Well it really depends on what type of chocolate we are talking about... So here it is:
The benefits of chocolate were first recognised in The Kuna Indians. Studies have shown that The Kuna people in Panama routinely drank 3 cups of traditional cocoa a day and had lower blood pressure and heart attack rates, amongst other conditions. This sparked more research into the benefits of chocolate.
Further studies have shown that chocolate and cocoa drinks can improve blood pressure, cholesterol quality and the health of blood vessels.
But heres the catch... these studies have been conducted using specifically designed chocolate for research and not using the same chocolate that you can buy in the supermarkets.
The beneficial compounds in chocolate are polyphenols and more specifically epicatechin. However only small amounts of these compounds are found in supermarket bought chocolate.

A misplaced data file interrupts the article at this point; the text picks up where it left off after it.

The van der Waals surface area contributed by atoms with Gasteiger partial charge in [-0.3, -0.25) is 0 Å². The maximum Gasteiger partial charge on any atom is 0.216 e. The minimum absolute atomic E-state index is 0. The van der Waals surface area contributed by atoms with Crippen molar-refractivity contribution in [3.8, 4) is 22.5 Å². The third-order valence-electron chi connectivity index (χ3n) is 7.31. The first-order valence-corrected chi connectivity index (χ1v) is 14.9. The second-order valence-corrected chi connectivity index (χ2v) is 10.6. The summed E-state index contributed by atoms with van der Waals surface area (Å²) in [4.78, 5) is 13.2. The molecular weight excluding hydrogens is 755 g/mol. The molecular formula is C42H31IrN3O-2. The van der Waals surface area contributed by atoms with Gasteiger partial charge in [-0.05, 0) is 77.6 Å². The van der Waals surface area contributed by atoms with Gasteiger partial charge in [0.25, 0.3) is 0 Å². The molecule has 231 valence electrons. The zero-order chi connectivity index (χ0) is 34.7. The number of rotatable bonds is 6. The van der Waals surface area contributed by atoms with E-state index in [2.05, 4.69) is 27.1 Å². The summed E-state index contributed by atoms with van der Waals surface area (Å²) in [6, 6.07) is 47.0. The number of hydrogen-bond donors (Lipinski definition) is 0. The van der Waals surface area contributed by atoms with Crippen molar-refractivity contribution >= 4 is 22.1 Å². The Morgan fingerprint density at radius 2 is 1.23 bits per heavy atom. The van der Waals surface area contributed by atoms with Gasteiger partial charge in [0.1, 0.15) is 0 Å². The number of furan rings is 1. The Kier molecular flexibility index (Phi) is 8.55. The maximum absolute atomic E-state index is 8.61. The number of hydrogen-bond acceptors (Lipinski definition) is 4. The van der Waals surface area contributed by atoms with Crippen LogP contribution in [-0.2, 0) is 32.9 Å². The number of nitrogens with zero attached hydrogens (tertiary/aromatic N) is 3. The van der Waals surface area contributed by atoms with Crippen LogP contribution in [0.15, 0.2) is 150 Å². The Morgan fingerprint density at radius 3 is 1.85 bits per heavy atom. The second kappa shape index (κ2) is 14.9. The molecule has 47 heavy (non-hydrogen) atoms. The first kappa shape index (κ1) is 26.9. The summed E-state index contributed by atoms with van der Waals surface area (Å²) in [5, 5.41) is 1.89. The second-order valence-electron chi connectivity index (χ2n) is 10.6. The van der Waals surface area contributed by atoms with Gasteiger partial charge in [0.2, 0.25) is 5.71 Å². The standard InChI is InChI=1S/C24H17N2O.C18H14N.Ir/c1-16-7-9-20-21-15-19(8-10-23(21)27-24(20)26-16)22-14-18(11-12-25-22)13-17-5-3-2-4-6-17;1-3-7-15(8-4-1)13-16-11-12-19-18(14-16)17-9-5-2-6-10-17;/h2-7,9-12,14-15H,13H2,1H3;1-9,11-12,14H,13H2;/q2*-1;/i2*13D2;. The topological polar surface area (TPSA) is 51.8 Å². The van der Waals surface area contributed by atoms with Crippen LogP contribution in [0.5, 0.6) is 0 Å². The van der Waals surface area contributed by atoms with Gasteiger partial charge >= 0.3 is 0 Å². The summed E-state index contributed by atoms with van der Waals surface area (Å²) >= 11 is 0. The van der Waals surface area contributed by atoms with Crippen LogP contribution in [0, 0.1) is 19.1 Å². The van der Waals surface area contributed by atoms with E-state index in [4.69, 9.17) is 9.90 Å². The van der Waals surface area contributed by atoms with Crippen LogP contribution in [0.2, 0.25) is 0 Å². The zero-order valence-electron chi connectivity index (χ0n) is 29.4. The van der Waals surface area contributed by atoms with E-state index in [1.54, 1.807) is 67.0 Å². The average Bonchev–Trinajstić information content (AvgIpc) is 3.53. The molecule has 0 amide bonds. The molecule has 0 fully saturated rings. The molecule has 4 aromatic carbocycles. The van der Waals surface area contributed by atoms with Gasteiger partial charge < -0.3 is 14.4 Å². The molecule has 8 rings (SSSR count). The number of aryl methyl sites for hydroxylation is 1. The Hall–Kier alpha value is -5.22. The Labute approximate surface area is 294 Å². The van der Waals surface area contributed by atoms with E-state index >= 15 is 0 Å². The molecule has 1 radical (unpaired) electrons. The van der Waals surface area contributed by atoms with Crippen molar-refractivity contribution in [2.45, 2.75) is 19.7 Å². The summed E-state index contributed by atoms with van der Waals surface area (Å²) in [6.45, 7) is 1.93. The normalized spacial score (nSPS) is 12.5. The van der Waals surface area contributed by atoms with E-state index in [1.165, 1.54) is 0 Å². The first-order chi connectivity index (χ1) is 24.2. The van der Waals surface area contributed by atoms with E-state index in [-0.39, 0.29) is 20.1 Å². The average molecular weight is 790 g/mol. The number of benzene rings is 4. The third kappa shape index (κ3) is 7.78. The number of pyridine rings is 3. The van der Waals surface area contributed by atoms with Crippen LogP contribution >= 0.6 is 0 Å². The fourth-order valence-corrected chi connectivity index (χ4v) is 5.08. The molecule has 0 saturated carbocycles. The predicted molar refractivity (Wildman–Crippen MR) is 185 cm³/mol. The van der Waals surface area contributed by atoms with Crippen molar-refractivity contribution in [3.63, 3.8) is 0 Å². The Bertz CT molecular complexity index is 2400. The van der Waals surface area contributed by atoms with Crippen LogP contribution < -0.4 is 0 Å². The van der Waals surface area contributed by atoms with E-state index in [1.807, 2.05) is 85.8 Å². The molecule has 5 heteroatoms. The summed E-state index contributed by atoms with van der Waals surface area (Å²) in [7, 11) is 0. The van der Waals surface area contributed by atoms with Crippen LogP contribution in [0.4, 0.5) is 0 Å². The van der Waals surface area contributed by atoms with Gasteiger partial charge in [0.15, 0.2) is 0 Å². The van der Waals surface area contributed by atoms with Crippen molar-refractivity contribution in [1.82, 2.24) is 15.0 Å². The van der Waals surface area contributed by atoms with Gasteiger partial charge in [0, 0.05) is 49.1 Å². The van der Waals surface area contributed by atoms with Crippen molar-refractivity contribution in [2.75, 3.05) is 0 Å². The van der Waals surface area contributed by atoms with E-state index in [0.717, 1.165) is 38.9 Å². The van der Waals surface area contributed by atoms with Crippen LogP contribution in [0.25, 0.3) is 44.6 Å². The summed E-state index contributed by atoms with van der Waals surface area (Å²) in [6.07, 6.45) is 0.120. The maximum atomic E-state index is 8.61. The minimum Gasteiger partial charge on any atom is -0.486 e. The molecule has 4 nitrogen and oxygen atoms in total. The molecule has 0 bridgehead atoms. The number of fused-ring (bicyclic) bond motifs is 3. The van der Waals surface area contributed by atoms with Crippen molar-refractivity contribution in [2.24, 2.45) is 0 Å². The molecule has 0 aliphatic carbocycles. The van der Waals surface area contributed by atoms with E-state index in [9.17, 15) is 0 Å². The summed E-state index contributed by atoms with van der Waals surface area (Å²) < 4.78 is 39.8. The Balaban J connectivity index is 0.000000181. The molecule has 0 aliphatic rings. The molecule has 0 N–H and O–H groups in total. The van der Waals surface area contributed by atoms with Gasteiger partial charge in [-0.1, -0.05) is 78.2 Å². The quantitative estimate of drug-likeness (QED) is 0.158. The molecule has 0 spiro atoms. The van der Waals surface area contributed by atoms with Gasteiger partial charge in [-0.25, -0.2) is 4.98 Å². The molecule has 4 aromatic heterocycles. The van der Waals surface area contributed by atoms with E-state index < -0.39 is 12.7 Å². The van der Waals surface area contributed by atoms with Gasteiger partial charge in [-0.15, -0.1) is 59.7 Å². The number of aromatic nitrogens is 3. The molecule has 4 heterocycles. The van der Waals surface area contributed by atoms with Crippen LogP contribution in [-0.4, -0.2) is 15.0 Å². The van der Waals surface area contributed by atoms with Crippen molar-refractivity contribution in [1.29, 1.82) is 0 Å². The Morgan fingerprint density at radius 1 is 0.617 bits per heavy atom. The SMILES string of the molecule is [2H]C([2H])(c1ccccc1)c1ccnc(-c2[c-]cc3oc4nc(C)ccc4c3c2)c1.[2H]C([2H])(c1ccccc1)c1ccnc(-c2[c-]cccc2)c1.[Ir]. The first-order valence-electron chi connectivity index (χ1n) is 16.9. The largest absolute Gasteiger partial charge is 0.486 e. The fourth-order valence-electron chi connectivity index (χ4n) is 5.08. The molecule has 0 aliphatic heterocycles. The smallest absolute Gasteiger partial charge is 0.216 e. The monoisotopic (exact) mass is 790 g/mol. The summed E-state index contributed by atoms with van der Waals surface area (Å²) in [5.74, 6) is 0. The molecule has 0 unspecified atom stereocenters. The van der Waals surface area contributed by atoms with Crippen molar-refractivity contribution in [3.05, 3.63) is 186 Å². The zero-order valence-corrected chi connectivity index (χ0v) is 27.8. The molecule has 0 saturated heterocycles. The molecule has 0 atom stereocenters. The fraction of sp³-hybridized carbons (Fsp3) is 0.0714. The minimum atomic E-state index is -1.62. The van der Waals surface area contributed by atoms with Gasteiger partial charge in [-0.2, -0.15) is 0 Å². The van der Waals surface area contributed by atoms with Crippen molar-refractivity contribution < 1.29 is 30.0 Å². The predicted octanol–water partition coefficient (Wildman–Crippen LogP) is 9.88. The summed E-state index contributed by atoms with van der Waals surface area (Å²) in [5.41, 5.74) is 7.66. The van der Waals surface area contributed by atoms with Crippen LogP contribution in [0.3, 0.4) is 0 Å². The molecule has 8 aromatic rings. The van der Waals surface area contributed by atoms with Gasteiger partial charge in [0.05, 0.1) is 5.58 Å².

So the key is to...look for 'bitter solids' on the label not cocoa solids as the latter includes butter and solids, as an indicator for potential health benefits. 15-20g/day of dark chocolate for enjoyment isn't a bad idea and will meet Public Health Englands recommendation for a new energy limit for the maximum of two 100kcal snacks a day.
EU. Eu Directive 2000/36/EC of the European Parliament and of the Council of the 23rd June 2000 relating to cocoa and chocolate products intended for human consumption. Off. J EUR Communities. 2000; L197:19-25.
Hollenberg NK, Fisher ND, McCullough ML. Flavanols, the Kuna, cocoa consumption, and nitric oxide. J Am Soc Hypertens. 2009;3(2):105–112. doi:10.1016/j.jash.2008.11.001